- The Washington Times - Friday, March 20, 2009

WASHINGTON (AP) - The National Rifle Association on Friday appealed a federal court ruling that blocked a Bush administration policy allowing people to carry concealed, loaded guns in national parks.

The decision, issued Thursday by U.S. District Judge Colleen Kollar-Kotelly, halted a regulation from the waning days of the Bush administration. The rule, which took effect in January, allowed visitors to carry a loaded gun into a park or wildlife refuge as long as the person had a permit for a concealed weapon and the state where the park or refuge was located allowed concealed firearms. Previously, guns in parks had been severely restricted.

Chris W. Cox, the NRA’s chief lobbyist, said the group will pursue all legal and legislative options. The NRA had pushed for the Bush rule change and was granted legal standing in a lawsuit brought by gun-control advocates and environmental groups.

“We didn’t give up in the fight to change the old, outdated rule and we are going to pursue every legal and legislative avenue to defend the American people’s right to self-defense,” Cox said Friday.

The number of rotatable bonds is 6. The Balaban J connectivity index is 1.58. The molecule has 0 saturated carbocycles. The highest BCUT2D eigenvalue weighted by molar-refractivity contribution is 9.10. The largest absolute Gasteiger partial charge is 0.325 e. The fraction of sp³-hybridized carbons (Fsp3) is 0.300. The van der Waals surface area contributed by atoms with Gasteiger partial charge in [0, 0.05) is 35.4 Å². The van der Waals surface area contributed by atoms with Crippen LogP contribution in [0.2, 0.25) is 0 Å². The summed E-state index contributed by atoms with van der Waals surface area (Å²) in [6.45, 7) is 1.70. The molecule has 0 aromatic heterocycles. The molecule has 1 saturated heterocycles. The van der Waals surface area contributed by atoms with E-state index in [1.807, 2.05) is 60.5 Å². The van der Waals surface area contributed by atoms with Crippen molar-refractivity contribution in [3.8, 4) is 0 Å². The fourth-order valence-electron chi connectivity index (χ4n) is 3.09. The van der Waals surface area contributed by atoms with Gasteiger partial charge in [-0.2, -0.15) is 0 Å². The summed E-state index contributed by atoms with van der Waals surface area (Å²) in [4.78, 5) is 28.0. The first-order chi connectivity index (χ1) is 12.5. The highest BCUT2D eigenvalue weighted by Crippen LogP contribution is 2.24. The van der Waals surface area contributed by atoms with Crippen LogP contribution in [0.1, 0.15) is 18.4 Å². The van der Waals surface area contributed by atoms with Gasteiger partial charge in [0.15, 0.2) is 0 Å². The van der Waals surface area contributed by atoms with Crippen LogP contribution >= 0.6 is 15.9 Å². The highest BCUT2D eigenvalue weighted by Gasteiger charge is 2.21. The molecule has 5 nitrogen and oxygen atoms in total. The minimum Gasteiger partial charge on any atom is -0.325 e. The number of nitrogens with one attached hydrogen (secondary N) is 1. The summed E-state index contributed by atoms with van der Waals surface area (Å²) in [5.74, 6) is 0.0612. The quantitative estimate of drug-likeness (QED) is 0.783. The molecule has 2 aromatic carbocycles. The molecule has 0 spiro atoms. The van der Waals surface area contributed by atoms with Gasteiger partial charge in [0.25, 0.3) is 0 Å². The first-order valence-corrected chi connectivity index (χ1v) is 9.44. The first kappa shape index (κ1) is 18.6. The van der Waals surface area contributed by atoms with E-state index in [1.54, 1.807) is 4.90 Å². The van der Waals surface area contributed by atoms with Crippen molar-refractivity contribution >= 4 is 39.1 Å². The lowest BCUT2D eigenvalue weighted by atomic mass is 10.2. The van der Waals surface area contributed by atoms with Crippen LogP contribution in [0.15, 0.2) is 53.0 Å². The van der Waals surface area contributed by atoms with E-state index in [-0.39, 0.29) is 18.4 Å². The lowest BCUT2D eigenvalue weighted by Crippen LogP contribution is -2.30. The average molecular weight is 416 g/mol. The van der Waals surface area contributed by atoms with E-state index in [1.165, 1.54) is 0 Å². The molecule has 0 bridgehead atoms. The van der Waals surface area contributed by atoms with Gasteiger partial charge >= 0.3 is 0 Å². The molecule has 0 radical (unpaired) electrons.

In her 44-page ruling, Judge Kollar-Kotelly called the Interior Department’s rule-making process “astoundingly flawed” and said officials failed to evaluate the possible environmental impacts of the rule change, as required by law. The judge set an April 20 deadline for the Interior Department to indicate its likely response to the preliminary injunction she granted.

The Obama administration had said it was reviewing the Bush rule but had defended it in court. A spokeswoman for Interior Secretary Ken Salazar says the department is reviewing its options.

Sen. Max Baucus, a Montana Democrat who pushed for the Bush rule change, said Friday he was not giving up.

“I’m an avid supporter of the Second Amendment, and I will continue to fight on behalf of gun owners,” Baucus said. “I will continue to push so that any law-abiding citizen, in accordance with state law, can carry their guns in national parks.”

Meanwhile, several groups representing park employees praised the judge’s ruling.

“We have said from the beginning that the (Interior Department) was proposing a solution for a problem that did not exist,” said Bill Wade, former superintendent of Virginia’s Shenandoah National Park and chairman of the executive council of the Coalition of National Park Service Retirees. “The department presented no evidence during its rule making that a change was needed.”

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